At its monthly meeting last Wednesday the Boston Conservation Commission (BCC) said it will decide whether or not to place an Eversource Substation at the City Yards is East Eagle Square on Nov. 4.
Prior to the BCC”s meeting City Councilor Lydia Edwards and At-Large City Councilor Michelle Wu, who is also running for Boston Mayor, joined East Boston environmental activists against Eversource’s proposed substation plan–especially given the fact the proposed location is in a floodplain.
Councilors Edwards and Wu stood with Eastie residents and activists and urged the Conservation Commission to use their jurisdiction powers to deny the Eversource application.
At the press conference Edwards said the Eastie community never asked Eversource to be in the neighborhood but that the company ‘demanded’ they be here.
“We need to have a true process before we allow something that is permanent and harmful to the community,” said Edwards. “There needs to be a transparent and true analysis from Eversource. While they say East Boston needs the substation the people of East Boston have not said they need Eversource..
Edwards went on to call the proposal harmful to the neighborhood and “ is not helpful in any way, shape, or form.”
Wu added the new substation is proposed in the heart of an environmental justice community, one contending with the health pandemic.
“This crisis has starkly revealed disparate impacts directly caused by many decades of agency failure to protect East Boston residents and the East Boston environment when it was in their power to do so,” she said.
GreenRoots activist John Walkey pointed to the new Boston Water and Sewer Commission flood modeling effort that provides new insight on the complexity of coastal flooding in Boston. “It is more advanced than the flood modeling that Eversource’s consultants have done for this project,” said Walkey. “Given that the ratepayers have paid for this advanced modeling and it is now available to the City, the project should be evaluated with the benefit of these new data before being given an order of conditions. I think this general area of Eastie has been flooded at least once or twice a year, every year since the winter storms of 2018. This includes the street immediately adjacent to the site of the (proposed substation) transformers.”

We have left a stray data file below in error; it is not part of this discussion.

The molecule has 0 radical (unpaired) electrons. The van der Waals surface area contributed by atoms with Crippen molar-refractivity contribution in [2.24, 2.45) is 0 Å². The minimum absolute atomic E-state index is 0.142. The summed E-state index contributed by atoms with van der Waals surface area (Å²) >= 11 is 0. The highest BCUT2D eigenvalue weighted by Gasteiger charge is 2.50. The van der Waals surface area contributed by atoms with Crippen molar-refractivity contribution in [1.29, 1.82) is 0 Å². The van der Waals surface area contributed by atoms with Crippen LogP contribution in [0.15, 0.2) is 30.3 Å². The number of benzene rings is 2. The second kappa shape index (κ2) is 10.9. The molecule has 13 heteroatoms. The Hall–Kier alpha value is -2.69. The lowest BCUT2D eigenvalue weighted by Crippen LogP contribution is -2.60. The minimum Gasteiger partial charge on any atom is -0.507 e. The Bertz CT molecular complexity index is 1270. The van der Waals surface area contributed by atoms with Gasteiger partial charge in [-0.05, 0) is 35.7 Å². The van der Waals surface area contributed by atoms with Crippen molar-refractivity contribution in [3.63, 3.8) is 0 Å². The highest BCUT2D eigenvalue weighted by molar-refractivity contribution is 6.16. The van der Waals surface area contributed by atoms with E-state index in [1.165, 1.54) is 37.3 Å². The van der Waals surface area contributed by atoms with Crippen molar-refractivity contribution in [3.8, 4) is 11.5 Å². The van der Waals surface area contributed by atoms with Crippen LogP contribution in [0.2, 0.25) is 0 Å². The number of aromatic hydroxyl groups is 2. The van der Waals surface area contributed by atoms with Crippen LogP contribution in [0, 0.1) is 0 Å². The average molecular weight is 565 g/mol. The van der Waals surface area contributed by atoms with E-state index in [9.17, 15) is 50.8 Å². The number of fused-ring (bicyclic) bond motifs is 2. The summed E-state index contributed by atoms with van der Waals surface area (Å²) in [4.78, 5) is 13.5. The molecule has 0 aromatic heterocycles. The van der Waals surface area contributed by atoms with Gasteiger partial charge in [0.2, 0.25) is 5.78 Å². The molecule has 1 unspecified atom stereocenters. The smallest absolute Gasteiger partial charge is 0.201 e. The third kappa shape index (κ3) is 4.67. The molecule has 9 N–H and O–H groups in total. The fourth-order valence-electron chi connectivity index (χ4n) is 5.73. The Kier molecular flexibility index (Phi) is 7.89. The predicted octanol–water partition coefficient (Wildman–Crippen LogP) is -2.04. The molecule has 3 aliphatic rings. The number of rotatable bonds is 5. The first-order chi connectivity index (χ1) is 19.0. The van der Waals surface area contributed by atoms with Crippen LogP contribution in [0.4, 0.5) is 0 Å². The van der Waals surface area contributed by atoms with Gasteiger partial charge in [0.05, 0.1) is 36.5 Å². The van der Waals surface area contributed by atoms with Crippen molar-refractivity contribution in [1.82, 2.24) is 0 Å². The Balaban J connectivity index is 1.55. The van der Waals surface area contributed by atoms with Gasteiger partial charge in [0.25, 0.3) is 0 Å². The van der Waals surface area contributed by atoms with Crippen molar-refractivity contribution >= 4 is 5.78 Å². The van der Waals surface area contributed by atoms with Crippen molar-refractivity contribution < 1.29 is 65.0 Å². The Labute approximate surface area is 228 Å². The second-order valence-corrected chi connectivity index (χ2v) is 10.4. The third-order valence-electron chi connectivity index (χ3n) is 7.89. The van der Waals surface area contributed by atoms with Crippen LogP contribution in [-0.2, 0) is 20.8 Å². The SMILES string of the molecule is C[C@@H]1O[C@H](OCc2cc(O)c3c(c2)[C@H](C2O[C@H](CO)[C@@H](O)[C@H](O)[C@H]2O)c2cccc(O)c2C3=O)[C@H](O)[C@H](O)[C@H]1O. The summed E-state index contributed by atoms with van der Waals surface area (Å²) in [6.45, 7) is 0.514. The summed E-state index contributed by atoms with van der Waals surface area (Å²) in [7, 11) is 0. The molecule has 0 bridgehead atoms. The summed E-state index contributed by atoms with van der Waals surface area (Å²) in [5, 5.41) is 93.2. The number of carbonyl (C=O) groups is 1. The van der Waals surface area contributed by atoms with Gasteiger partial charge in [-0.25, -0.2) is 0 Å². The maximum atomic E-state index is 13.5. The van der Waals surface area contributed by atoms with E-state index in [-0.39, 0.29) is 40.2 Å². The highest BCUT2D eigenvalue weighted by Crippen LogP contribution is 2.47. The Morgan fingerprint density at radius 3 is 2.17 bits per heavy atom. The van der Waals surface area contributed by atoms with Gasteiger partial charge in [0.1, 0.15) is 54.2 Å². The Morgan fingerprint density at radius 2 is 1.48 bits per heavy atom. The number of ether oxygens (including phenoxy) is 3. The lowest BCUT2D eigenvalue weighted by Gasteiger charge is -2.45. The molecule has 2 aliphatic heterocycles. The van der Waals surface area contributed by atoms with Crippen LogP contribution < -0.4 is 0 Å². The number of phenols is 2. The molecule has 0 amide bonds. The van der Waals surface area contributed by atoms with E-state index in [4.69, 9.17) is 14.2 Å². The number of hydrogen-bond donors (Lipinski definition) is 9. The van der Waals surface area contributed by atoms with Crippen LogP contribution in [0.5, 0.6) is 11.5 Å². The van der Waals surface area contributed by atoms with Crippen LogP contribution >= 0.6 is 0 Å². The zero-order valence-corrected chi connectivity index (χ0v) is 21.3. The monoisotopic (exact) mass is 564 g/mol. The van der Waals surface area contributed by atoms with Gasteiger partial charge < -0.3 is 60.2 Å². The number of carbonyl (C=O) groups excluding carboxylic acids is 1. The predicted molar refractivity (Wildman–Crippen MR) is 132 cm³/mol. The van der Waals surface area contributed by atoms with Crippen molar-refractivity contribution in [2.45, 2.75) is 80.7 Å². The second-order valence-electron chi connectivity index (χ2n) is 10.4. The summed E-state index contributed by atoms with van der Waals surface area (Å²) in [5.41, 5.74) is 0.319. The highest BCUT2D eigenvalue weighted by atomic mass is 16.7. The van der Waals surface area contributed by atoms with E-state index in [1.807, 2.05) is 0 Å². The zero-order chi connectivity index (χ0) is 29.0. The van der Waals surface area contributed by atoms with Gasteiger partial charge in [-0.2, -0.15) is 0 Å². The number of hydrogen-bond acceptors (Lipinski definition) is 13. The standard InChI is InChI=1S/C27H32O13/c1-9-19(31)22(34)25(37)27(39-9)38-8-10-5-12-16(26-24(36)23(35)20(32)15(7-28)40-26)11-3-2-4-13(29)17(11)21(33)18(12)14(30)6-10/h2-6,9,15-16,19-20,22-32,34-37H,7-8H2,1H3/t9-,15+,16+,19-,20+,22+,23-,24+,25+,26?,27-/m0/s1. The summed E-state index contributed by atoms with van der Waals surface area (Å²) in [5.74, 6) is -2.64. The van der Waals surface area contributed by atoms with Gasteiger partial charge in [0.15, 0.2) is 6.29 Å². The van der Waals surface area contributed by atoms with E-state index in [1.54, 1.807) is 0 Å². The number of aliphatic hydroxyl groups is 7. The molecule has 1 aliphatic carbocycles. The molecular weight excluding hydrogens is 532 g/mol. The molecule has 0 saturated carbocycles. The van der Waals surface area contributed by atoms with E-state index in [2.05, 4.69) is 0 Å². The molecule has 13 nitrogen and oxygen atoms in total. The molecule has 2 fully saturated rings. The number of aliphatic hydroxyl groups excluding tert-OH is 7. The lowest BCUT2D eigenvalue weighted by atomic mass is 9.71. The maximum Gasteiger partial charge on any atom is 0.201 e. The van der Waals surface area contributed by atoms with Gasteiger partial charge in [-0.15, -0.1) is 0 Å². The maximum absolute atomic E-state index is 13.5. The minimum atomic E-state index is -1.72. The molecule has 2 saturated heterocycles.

Environmental justice agencies and local environmental activists recently filed a civil rights complaint against Massachusetts energy agencies regarding placing the substation in East Eagle Square and Edwards submitted a formal records request to Massport to obtain information related to a proposed second substation on Massport property.
The Conservation Law Foundation (CLF), GreenRoots and Lawyers for Civil Rights (LCR) officially Title VI civil rights complaint recently arguing state angines like Energy Facilities Siting Board (EFSB) failed to provide proper translation and interpretation services in proceedings regarding a proposed substation.
The EFSB ruled in favor of placing the substation at the City Yards back in 2018.